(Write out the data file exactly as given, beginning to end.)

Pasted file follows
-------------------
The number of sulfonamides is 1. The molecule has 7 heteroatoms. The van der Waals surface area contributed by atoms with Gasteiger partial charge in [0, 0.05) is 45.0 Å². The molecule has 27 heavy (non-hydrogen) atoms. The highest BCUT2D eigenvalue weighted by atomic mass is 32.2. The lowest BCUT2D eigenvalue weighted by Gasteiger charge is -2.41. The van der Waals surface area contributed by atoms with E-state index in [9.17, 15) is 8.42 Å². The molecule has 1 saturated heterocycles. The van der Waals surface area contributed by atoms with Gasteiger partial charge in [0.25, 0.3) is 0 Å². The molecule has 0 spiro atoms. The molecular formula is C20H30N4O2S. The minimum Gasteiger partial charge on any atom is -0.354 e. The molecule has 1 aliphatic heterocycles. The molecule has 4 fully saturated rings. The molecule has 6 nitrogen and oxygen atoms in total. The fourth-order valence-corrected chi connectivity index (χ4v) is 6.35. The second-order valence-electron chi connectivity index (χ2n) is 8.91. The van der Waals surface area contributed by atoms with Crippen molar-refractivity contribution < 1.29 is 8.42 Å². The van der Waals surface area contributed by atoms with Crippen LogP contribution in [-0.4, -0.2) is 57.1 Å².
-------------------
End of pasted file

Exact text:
The number of sulfonamides is 1. The molecule has 7 heteroatoms. The van der Waals surface area contributed by atoms with Gasteiger partial charge in [0, 0.05) is 45.0 Å². The molecule has 27 heavy (non-hydrogen) atoms. The highest BCUT2D eigenvalue weighted by atomic mass is 32.2. The lowest BCUT2D eigenvalue weighted by Gasteiger charge is -2.41. The van der Waals surface area contributed by atoms with E-state index in [9.17, 15) is 8.42 Å². The molecule has 1 saturated heterocycles. The van der Waals surface area contributed by atoms with Gasteiger partial charge in [0.25, 0.3) is 0 Å². The molecule has 0 spiro atoms. The molecular formula is C20H30N4O2S. The minimum Gasteiger partial charge on any atom is -0.354 e. The molecule has 1 aliphatic heterocycles. The molecule has 4 fully saturated rings. The molecule has 6 nitrogen and oxygen atoms in total. The fourth-order valence-corrected chi connectivity index (χ4v) is 6.35. The second-order valence-electron chi connectivity index (χ2n) is 8.91. The van der Waals surface area contributed by atoms with Crippen molar-refractivity contribution < 1.29 is 8.42 Å². The van der Waals surface area contributed by atoms with Crippen LogP contribution in [-0.4, -0.2) is 57.1 Å².